2004-12-03 / Community

Beachcomber

With the holiday’s stretching in front of us, The Wave would like to wish all of our readers a healthy and happy holiday season. There are a number of holiday events coming up this month, beginning with December 2 and the 101 Precinct Community Council luncheon to be held at noon at Congregation Kneseth Israel (728 Empire Ave.) in Far Rockaway. On December 4, in the morning, the 100 Precinct Community Council will host its Breakfast With Santa program at the Beach Club (Beach 116 Street and the Boardwalk). There will be two seatings, the first at 9 a.m and the second at 11:30 a.m. That afternoon, the Little North Pole on Neponsit Avenue and Beach 144 Street will have its official opening. This elaborately-decorated home will host all sorts of activities and holiday ceremonies. The Rockaway Chamber of Commerce will host its tree lighting ceremony on Beach 116 Street and Rockaway Beach Boulevard on Friday, December 10 at 6 p.m. On December 7, the first night of Chanukah, the Rockaway Rotary Club will hold its Menorah Lighting ceremony at 5 p.m. at Beach 116 Street and Rockaway Beach Boulevard. Then on December 10 at 3:30 p.m., at the corner of Mott and Central Avenues, there will be a tree-lighting ceremony sponsored by the Coalition For Far Rockaway Community Board 14, The Deerfield Area Association and the RDRC. Happy Holiday’s one and all.

During the late 1950’s and early 1960’s there was a merry-go-round at Beach 97 Street and Rockaway Beach Boulevard. We are wondering if anybody knows who owned the carousel and what ever happened to it after it was dismantled and hauled away from Rockaway. Give us a call at The Wave if you have that information.

Many locals are breathing easier now that Dan Mundy of Broad Channel has taken over as the coordinator for the development and construction of Tribute Park, the Rockaway tribute (we’re still not allowed to say “memorial”) to those local residents who died in the terrorist attack on the World Trade Center in 2001. Mundy has wide experience in dealing with the bureaucracy and he has always been a “get-it-done” kind of person. We welcome his entrance into the project because it insures that the much-heralded and oft-postponed park will finally get done.

Wave Historian Emil Lucev, who has been promising for years that the “100-year storm” would soon hit Rockaway, making the peninsula part of Jamaica Bay, called to say, “The big hurricane is coming by the end of July, 2005.” I guess we’ll have to wait six or seven months to see if he is right. Lucev writes the highly-popular “Historic Views” column for The Wave.

Work has begun in earnest on the store that once housed the famous Harbor Bakery shop. Old-timer’s will have memories of waiting up to an hour to be served during the holiday season at Harbor. Now, the space is being converted into a wash and dry place. While we understand the need for another wash emporium, it is a shame that the bakery could not be sustained once the long-time owners retired and gave it up.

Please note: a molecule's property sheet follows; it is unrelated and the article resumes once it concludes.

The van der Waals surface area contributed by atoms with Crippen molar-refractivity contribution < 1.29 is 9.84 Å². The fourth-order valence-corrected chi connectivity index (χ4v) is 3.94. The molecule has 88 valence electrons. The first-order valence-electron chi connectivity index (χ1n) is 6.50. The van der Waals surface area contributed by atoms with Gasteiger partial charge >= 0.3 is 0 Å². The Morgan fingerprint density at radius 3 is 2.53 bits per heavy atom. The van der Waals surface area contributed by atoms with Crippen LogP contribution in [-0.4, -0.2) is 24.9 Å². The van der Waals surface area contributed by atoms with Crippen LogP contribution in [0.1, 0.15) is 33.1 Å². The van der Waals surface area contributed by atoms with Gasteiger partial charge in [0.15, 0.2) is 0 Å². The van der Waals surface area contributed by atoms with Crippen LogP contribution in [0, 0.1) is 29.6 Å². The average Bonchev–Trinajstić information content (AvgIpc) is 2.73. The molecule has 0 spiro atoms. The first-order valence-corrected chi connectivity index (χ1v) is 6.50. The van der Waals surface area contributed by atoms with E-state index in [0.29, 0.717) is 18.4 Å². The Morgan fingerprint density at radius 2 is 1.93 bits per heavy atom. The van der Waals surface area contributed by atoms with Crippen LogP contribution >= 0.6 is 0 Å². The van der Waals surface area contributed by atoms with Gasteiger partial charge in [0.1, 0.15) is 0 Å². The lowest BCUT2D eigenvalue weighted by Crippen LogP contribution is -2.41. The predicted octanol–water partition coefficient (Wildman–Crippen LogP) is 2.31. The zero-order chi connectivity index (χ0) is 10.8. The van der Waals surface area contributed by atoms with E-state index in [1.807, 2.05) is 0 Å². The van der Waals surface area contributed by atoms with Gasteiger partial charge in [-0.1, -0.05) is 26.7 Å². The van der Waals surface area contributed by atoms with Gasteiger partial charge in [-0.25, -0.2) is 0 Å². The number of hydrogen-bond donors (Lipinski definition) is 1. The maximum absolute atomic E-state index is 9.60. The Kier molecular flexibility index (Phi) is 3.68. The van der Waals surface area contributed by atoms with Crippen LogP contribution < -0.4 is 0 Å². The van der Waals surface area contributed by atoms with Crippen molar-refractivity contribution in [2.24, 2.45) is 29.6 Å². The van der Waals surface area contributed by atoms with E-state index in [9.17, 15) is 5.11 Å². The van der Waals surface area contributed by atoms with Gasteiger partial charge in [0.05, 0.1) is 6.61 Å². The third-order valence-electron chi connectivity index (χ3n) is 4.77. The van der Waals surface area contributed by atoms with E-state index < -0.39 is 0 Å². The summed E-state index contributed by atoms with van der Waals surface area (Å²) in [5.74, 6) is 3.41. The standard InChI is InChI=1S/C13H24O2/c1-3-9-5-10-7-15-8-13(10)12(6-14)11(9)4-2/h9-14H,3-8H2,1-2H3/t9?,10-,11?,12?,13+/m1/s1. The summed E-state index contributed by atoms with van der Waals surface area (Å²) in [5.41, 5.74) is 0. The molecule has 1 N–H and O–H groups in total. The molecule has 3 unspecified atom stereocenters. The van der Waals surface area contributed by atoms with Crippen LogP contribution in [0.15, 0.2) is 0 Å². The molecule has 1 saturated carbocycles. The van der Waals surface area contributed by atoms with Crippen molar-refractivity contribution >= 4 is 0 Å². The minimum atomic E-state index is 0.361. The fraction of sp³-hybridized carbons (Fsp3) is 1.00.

Jewish residents of the peninsula who had a relative that perished in the Holocaust in the 1930’s and 1940’s may soon be able to trace that relative through a new database set up by the Yad Vashem Museum in Israel. While the database is not yet complete, people can check for specific relatives at www.yadvashem.org and using its search engine.

The city’s Bilingual Program does not work. In fact, it harms Hispanic kids who never learn adequate English while they are in the program and many of them are in the program, virtually for their entire elementary school career. Only three percent of students in the city’s bilingual classes passed the standardized English Language Arts Test last year. Why then, keep the program? Because it is mandated by a court that has no understanding of what education really means and fed by a bureaucracy that gets thousands of jobs and billions of dollars for minority educators because of the program.

This Sunday, December 5, the Rockaway Museum will open its doors to the community from noon to 4 p.m. The museum, which is located at 88-08 Rockaway Beach Boulevard, will feature its “Playland Retrospective” exhibit as well as a presentation by local artists who will show and sell their work.

Congressman Greg Meeks said recently through a spokesperson that the revitalization of Far Rockaway is one of his major priorities. “Returning Far Rockaway to the beautiful waterfront land that it was once one of the country’s most popular playgrounds has been, and remains, priority number one for the congressman,” the spokesperson said. The recent spending bill that Meeks’ secured shows otherwise. There is nothing for Rockaway in the bill, the majority of the money going to St. John’s University, Roy Wilkens Park, the Queens Hospital Center, Jamaica Hospital and JFK Airport. Meeks says that Rockaway will still benefit because its residents utilize those facilities. He added that he has assembled a committee which meets monthly to “discuss the development and funding of a project specifically for the Rockaways,” a project to be unveiled at a later date. Sounds like the committee that Borough President Helen Marshall was going to set up to address Rockaway problems. We wonder what ever happened to that committee?

The “Twelve Days Of Christmas” will cost more this year than in previous years. Driven up by the cost of “Three French Hens,” (up 200 percent) and “Six Geese-a-laying,” (up forty percent), the total cost has gone up to $66,334.46 this holiday season. Did anything in the song go down in price? “Two Turtle Doves” went down to $40, a 31 percent drop, while “Five Gold Rings” dropped 29.4 percent.

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